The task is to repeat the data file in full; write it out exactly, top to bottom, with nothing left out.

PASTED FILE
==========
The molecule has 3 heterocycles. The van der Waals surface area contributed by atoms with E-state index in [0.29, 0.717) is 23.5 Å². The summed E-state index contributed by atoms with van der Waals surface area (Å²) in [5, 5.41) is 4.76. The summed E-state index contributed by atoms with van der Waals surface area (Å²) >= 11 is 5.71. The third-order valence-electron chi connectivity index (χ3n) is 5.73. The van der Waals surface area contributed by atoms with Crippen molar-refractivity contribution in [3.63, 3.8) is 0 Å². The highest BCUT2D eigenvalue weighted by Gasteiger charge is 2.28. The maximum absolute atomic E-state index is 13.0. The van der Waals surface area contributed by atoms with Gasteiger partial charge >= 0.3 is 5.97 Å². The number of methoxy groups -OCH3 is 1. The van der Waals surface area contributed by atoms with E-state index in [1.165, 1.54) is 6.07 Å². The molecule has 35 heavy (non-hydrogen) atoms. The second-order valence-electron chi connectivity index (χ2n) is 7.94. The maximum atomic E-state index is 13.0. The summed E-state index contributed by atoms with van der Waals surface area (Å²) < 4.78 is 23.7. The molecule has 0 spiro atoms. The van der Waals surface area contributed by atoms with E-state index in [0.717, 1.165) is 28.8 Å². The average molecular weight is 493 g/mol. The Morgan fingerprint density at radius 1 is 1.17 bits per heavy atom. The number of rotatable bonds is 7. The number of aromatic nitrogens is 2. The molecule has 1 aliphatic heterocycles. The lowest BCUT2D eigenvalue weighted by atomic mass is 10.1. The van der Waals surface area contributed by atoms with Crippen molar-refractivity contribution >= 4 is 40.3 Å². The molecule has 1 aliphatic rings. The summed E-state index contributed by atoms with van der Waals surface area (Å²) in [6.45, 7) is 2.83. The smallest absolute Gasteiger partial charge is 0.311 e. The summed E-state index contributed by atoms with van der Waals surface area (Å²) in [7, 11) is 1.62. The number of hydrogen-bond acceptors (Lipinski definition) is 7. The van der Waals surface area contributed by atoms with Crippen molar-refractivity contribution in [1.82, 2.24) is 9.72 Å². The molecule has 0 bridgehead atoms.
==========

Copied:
The molecule has 3 heterocycles. The van der Waals surface area contributed by atoms with E-state index in [0.29, 0.717) is 23.5 Å². The summed E-state index contributed by atoms with van der Waals surface area (Å²) in [5, 5.41) is 4.76. The summed E-state index contributed by atoms with van der Waals surface area (Å²) >= 11 is 5.71. The third-order valence-electron chi connectivity index (χ3n) is 5.73. The van der Waals surface area contributed by atoms with Crippen molar-refractivity contribution in [3.63, 3.8) is 0 Å². The highest BCUT2D eigenvalue weighted by Gasteiger charge is 2.28. The maximum absolute atomic E-state index is 13.0. The van der Waals surface area contributed by atoms with Gasteiger partial charge >= 0.3 is 5.97 Å². The number of methoxy groups -OCH3 is 1. The van der Waals surface area contributed by atoms with E-state index in [1.165, 1.54) is 6.07 Å². The molecule has 35 heavy (non-hydrogen) atoms. The second-order valence-electron chi connectivity index (χ2n) is 7.94. The maximum atomic E-state index is 13.0. The summed E-state index contributed by atoms with van der Waals surface area (Å²) < 4.78 is 23.7. The molecule has 0 spiro atoms. The van der Waals surface area contributed by atoms with E-state index in [0.717, 1.165) is 28.8 Å². The average molecular weight is 493 g/mol. The Morgan fingerprint density at radius 1 is 1.17 bits per heavy atom. The number of rotatable bonds is 7. The number of aromatic nitrogens is 2. The molecule has 1 aliphatic heterocycles. The lowest BCUT2D eigenvalue weighted by atomic mass is 10.1. The van der Waals surface area contributed by atoms with Crippen molar-refractivity contribution >= 4 is 40.3 Å². The molecule has 1 aliphatic rings. The summed E-state index contributed by atoms with van der Waals surface area (Å²) in [6.45, 7) is 2.83. The smallest absolute Gasteiger partial charge is 0.311 e. The summed E-state index contributed by atoms with van der Waals surface area (Å²) in [7, 11) is 1.62. The number of hydrogen-bond acceptors (Lipinski definition) is 7. The van der Waals surface area contributed by atoms with Crippen molar-refractivity contribution in [1.82, 2.24) is 9.72 Å². The molecule has 0 bridgehead atoms.